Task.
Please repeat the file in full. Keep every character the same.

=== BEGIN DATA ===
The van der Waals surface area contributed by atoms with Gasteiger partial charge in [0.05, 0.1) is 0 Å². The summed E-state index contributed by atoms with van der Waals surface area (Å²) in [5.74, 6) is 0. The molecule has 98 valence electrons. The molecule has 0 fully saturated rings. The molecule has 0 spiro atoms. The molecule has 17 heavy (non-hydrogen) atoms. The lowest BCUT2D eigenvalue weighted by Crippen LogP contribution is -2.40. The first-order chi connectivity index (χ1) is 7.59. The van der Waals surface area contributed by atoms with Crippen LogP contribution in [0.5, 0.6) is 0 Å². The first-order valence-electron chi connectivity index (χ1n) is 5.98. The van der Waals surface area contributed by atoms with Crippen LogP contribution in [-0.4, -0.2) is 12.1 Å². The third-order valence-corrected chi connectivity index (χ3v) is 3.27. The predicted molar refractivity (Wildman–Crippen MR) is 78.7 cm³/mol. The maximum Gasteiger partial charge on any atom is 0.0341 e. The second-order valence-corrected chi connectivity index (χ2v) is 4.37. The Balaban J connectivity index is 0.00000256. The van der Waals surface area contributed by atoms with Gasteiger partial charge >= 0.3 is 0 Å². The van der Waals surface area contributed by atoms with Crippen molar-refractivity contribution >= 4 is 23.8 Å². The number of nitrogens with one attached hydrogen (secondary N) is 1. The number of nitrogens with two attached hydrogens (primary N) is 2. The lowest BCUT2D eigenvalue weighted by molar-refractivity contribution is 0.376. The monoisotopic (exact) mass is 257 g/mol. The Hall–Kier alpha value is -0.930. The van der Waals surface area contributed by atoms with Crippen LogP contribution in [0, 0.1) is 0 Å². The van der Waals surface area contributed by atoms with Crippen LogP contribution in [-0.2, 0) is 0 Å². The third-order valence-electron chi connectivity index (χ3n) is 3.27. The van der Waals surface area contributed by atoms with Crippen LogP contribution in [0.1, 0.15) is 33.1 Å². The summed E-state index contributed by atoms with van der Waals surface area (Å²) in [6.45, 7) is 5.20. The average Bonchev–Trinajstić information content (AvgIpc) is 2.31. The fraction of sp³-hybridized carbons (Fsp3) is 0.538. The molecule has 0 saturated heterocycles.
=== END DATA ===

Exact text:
The van der Waals surface area contributed by atoms with Gasteiger partial charge in [0.05, 0.1) is 0 Å². The summed E-state index contributed by atoms with van der Waals surface area (Å²) in [5.74, 6) is 0. The molecule has 98 valence electrons. The molecule has 0 fully saturated rings. The molecule has 0 spiro atoms. The molecule has 17 heavy (non-hydrogen) atoms. The lowest BCUT2D eigenvalue weighted by Crippen LogP contribution is -2.40. The first-order chi connectivity index (χ1) is 7.59. The van der Waals surface area contributed by atoms with Crippen LogP contribution in [0.5, 0.6) is 0 Å². The first-order valence-electron chi connectivity index (χ1n) is 5.98. The van der Waals surface area contributed by atoms with Crippen LogP contribution in [-0.4, -0.2) is 12.1 Å². The third-order valence-corrected chi connectivity index (χ3v) is 3.27. The predicted molar refractivity (Wildman–Crippen MR) is 78.7 cm³/mol. The maximum Gasteiger partial charge on any atom is 0.0341 e. The second-order valence-corrected chi connectivity index (χ2v) is 4.37. The Balaban J connectivity index is 0.00000256. The van der Waals surface area contributed by atoms with Gasteiger partial charge >= 0.3 is 0 Å². The van der Waals surface area contributed by atoms with Crippen molar-refractivity contribution >= 4 is 23.8 Å². The number of nitrogens with one attached hydrogen (secondary N) is 1. The number of nitrogens with two attached hydrogens (primary N) is 2. The lowest BCUT2D eigenvalue weighted by molar-refractivity contribution is 0.376. The monoisotopic (exact) mass is 257 g/mol. The Hall–Kier alpha value is -0.930. The van der Waals surface area contributed by atoms with Crippen LogP contribution in [0, 0.1) is 0 Å². The van der Waals surface area contributed by atoms with Crippen LogP contribution in [-0.2, 0) is 0 Å². The third-order valence-electron chi connectivity index (χ3n) is 3.27. The van der Waals surface area contributed by atoms with Crippen LogP contribution in [0.1, 0.15) is 33.1 Å². The summed E-state index contributed by atoms with van der Waals surface area (Å²) in [6.45, 7) is 5.20. The average Bonchev–Trinajstić information content (AvgIpc) is 2.31. The fraction of sp³-hybridized carbons (Fsp3) is 0.538. The molecule has 0 saturated heterocycles.